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Random thought, Organic food?

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  1. Nov 23, 2012 #1
    I've been eating organic food for the past year, and just recently I heard it's not any healthier for you. Is that true? I spend about 1/3 of my paycheck buying organic, it is really expensive and now I find out, that it's not any better for you. I just want to know if that's true?
     
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  3. Nov 23, 2012 #2

    Evo

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    Yes, it's true, the only reason people might want organic is for no pesticide residue, but even then, they now say that if the fruit or vegetable will be peeled, there is no reason to pay extra since you're removing any traces that would be there.

    Article about the study.

    Continued...

    http://articles.nydailynews.com/2012-09-04/news/33587268_1_organic-food-conventional-foods-organic-products [Broken]
     
    Last edited by a moderator: May 6, 2017
  4. Nov 23, 2012 #3

    dlgoff

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    I've never purchased anything claimed to be "organically" grown. Does it taste better? My garden crops taste better than most vegetables you can buy at a market and even thought I use manure, compost, and other natural materials, I still use some chemical pesticides. Just sayin'.
     
  5. Nov 23, 2012 #4

    Evo

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    Fresh, and vine ripened is what I like. Can't get that at the grocery store. The organic produce is usually the oldest and therefore the most tasteless, in my experience.
     
  6. Nov 23, 2012 #5

    Integral

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    I enjoy going into to produce departments and asking for the inorganic bananas.
     
  7. Nov 23, 2012 #6
    I live right next to a Whole Foods, so I sometimes eat organic just out of convenience. Sometimes, their organic products taste worse, sometimes they taste better. I've found myself really enjoying their organic meat (particularly the bacon and ground beef), but I dislike most of their organic products.
     
  8. Nov 24, 2012 #7

    Evo

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    Mmmm, inorganic.
     
  9. Nov 24, 2012 #8
    To be honest I never tasted a difference.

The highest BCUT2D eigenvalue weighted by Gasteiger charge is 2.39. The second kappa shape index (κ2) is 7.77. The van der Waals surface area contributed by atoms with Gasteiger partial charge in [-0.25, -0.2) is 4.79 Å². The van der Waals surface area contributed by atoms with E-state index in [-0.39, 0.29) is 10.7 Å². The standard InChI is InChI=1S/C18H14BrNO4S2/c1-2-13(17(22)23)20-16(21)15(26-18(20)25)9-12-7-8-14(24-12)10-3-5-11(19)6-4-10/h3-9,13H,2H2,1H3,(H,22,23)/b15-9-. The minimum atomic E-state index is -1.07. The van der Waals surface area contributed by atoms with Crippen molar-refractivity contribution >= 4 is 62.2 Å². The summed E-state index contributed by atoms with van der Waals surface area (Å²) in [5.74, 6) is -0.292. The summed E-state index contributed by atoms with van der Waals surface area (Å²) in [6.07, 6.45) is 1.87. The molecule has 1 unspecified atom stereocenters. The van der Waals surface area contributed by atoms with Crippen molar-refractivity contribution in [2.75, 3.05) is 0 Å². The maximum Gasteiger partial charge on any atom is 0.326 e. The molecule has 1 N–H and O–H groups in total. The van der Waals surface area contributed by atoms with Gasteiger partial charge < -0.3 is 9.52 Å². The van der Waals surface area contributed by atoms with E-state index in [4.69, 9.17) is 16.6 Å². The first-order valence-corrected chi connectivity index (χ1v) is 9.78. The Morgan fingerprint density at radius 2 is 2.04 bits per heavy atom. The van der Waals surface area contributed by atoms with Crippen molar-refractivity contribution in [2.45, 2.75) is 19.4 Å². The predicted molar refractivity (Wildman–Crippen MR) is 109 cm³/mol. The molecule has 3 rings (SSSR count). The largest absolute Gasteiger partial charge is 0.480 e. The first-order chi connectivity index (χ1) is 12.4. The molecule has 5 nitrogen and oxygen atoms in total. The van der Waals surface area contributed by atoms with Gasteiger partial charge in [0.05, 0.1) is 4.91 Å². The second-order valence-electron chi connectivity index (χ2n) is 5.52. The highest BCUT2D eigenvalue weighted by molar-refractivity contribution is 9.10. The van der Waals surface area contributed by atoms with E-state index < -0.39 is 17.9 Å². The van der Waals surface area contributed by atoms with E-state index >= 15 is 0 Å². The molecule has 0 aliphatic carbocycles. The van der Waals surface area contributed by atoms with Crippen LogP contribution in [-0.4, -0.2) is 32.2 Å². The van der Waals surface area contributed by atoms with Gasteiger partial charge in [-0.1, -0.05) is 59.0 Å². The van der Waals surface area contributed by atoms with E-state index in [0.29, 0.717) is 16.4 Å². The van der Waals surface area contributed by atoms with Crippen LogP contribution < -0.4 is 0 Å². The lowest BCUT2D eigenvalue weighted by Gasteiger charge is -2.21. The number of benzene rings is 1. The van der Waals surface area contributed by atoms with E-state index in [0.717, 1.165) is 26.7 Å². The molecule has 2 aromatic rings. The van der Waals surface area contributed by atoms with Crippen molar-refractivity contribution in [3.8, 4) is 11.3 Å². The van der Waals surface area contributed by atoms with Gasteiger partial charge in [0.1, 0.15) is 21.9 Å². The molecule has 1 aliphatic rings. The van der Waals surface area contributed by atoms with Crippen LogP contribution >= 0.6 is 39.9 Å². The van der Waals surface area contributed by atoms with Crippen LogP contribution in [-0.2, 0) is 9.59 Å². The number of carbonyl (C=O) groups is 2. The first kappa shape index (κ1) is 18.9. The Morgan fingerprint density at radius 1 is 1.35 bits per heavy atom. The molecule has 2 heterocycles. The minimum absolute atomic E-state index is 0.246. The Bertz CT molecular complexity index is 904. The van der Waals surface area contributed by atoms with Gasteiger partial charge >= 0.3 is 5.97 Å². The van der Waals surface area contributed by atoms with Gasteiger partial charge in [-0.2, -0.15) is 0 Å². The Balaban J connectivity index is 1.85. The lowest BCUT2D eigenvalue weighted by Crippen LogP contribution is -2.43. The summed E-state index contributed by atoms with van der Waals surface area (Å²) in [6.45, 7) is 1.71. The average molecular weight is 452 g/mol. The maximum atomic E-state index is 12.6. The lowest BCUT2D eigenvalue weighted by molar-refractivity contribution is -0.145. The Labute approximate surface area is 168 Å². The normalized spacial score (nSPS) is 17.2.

10. Nov 24, 2012 #9

    russ_watters

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    IMO, organic food is a crime against nature.
     
    Last edited: Nov 24, 2012
  11. Nov 24, 2012 #10

    Monique

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    As Evo said, only worry about the pesticides if you're going to consume the peel, like lemon rind.

    Then, why don't you look at the quality of the food? For some items in the grocery store I definitely buy the organically grown, because the quality is so much better: it's worth paying the extra price.

    Also look at the place that the produce comes from, locally grown is often fresher and thus better. Green beans in the Netherlands often come from Egypt: they are fresh when they leave the plant, but they are transported by truck for several days and are usually a week old before they are bought by a consumer. By that time the beans bend and do not snap, the Egyptian producers were horrified that all their hard work resulted in such an inferior product. A bit similar to Evo's encounter with organically grown food that spends too much time laying around before it's bought.
     
  12. Nov 24, 2012 #11

    turbo

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    Maine is far off the beaten track WRT to produce deliveries, so it is best to pick and choose. Not all produce is "fresh"' in the sense that it hasn't been in the pipeline for a week. Still, more and more growers are putting up hot-houses to supply the organic market locally, making that option more viable and tasty.

    Backyard Farms is installing yet another multi-acre greenhouse to produce hydroponic tomatoes. They are not organic, but they are better than most of the stuff you can get from Florida, California, etc. It makes sense to buy their tomatoes off-season. They don't taste like vine-fresh home-grown, but they are quite reliably tasty.

    We all have to make compromises WRT food quality, and that is nowhere more evident IMO than in the produce department. My wife and I pick our own berries, apples, green peppers, etc, and process them and freeze them for use during the winter. We live out in the woods, so there is no pesticide "drift" and that's the way we like it. Our fresh-frozen produce usually tastes better than the the "fresh" produce from the stores.
     
  13. Nov 24, 2012 #12

    Monique

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    I've recently also switched to fresh-frozen produce, mostly because I was throwing away too many veggies that were laying around too long. The frozen produce is pre-chopped and cheaper than canned/fresh food (especially the pre-chopped fresh veggies). Things like spinach, leek, cale, endive, pumpkin, soup veggies are all sitting frozen in my freezer and taste excellent when defrosted.
     
  14. Nov 24, 2012 #13
    Because of the expense, we only eat inorganic food here.
     
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